• Aged Gouda: Matured for six months or more, cow’s milk Gouda develops butterscotch aromas and a salted-caramel flavor (although the cheese doesn’t have a speck of sugar). A powerful Zinfandel with its ripe blackberry jam scent has the strength for that seeming sweetness.
  • Smoked Cheddar: Put a lightly smoked Cheddar on a charcuterie or antipasto platter and open a fruity, medium-weight Zinfandel. Give the wine a quick chill—maybe 15 minutes in the fridge—to brighten its fruity notes and make it a refreshing counterpoint to the smoky Cheddar.

    Suggested Pairings:

    Doffo Winery – 2017 Zinfandel ~ This Zinfandel is sure to delight the senses with aromas of plum, raspberry, figs, and cherries. The balanced acidity and voluminous mouthfeel leave a long lasting finish.

    Hart Winery – 2017 Zinfandel ~ This deliciously complex wine is illustrative of the quality attainable from a well-farmed young vineyard. Less spicy, jammy and lower in alcohol than a Northern California Zin, this wine is remini-cent of its first cousin Primitivo and is a fine complement a variety of dishes. 

    Lorenzi Estate Vineyards & Winery – 2015 Zinfandel ~  There is a seamless transition from the front to mid to finish on this wine. The finish is so clean, holding on to the dried fruit elements to the end and nothing is out of balance. It’s pure joy to drink this wine.


CABERNET SAUVIGNON

  • Camembert: Similar to Brie but smaller, Camembert is the perfect size for four people to share with a bottle of Cabernet Sauvignon. A ripe Camembert has a big beefy aroma, with notes of mushroom and garlic. It can stand up to the deep flavor and tannic strength of Cabernet Sauvignon.
  • Cheddar: An aged Cheddar has a creamy-yet-crumbly texture, layers of flavor that unfold slowly, and a vivid tang. Seek out a clothbound (also known as bandage-wrapped) Cheddar for maximum complexity and compatibility with a fine California Cabernet Sauvignon.
  • Dry jack: The extra-aged version of a Monterey jack is firm, complex, and deeply nutty. It needs a concentrated red wine such as Cabernet Sauvignon to match it in strength.


Suggested Pairings:

Baily Winery – 2016 Cabernet Sauvignon ~  This Cabernet offers warm, rich tones with subtle, herbaceous qualities and a hint of mint. 

Leoness Cellars – 2017 Cellar Selection Cabernet Sauvignon ~ Inviting aromas of black currant and boysenberry fruit layered with subtle notes of vanilla, black licorice, olive and sweet oak leading into a lingering finish.

Masia de la Vinya – 2016 Cabernet Sauvignon ~ Rose petals, baked cherry pie, slight bite of white pepper.

Content and photo courtesy of The Wine Institute of California.

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Your 2020 (and beyond) Temecula Valley Holiday Wine Guide

Wednesday, December 2nd, 2020

Holiday Wines to Pair or Share

If there has ever been a year that has called for wine, 2020 is that year. And, since the holidays may look a little bit different to many of us this season, we’re all probably going to need a tad more adult grape juice over the next month or so.

In Temecula Valley, we enjoy a warm, Mediterranean climate that offers long, sunny days followed by afternoon breezes and cool, crisp nights; these conditions are ideal for ripening grapes while retaining balance and acidity. As a result, we are able to produce a wide range of wines from dozens of different grape varieties – plenty of which are absolutely perfect for holiday sipping and gift-giving (if you can part with your bottles). Here are a few of our favorites this season.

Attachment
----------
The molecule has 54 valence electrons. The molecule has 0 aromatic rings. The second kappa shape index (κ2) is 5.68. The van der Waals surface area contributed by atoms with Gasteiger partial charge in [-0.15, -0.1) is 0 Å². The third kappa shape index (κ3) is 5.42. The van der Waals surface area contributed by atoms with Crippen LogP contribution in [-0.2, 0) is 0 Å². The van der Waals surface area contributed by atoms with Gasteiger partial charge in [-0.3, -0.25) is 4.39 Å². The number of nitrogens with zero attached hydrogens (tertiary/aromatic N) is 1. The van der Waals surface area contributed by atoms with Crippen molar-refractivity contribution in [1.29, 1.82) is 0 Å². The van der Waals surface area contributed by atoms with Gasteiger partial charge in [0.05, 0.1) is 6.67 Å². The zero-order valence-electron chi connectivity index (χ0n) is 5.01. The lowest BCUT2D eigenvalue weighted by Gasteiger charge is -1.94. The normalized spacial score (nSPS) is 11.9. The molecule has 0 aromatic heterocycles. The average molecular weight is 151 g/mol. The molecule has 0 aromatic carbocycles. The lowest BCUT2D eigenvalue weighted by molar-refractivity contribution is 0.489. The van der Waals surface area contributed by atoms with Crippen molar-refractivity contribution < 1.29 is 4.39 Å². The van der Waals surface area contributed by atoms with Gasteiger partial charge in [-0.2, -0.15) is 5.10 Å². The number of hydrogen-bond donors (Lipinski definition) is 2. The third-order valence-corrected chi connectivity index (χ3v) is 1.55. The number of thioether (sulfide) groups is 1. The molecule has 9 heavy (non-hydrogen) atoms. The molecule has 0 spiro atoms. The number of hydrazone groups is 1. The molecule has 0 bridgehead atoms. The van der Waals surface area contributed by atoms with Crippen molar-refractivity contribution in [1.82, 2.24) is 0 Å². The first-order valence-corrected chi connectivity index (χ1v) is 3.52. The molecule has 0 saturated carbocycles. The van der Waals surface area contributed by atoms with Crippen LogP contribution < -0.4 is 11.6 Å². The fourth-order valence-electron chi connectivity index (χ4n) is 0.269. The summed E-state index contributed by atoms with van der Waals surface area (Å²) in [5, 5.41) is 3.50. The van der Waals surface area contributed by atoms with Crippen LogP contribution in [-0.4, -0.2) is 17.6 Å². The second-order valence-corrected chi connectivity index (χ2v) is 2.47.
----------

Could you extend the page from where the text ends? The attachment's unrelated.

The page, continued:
When the situation calls for bubbles:

As far as we’re concerned, bubbles are always in order. This year, toast the little things in life that we all seem to have come to appreciate so much more in 2020, like finally getting around to cleaning out that hall closet; or your third-grader nailing their virtual book report; or whipping up your very first homemade loaf of bread. Who needs a wedding or a birth announcement when we’ve got these everyday triumphs all around us?

Temecula Valley produces some truly wonderful sparkling wines in a range of styles from sweet to bone dry. Many Temecula Valley sparklers are even made in the “méthode traditionnelle” or Champagne method, where the wine undergoes secondary fermentation (the one that gives the wine its bubbles) in the bottle, and spends a long time on its “lees” – the little yeasty cells that give traditional method sparkling wines those unmistakable and delicious toasty, brioche-like aromas.

A few to try:

Carter Estate Winery Blanc de Noir, $35

South Coast Winery Vineyard Rose Sparkling Rosé NV, $20

Oak Mountain Winery Sparkling Pinotage NV, $34

Thornton Winery Cuvée de Frontignan NV, $39

Rosé ALWAYS

Rosé isn’t just a summer sipper! It’s a wonderfully versatile wine that pairs well with a variety of different foods, like colorful charcuterie platters, savory salads, fish and light meats. Temecula Valley is home to a growing number of delicious rosé wines in a whole spectrum of hues from pale salmon to bright magenta, and flavors from dry and crisp to sweet and cheerful. Rosé is also a great in-between wine when you can’t agree on whether to drink white or red (Let’s face it. Who hasn’t had that argument with their spouse or significant other?).

A few to try:

Akash Winery 2019 Parlez-Vous Rosé, $35

Hart Winery 2019 Grenache Rosé, $22

Robert Renzoni Vineyards 2019 Lyric Rose, $29

Avensole 2018 Brooke Rosé of Merlot, $26

Food Friendly Favorites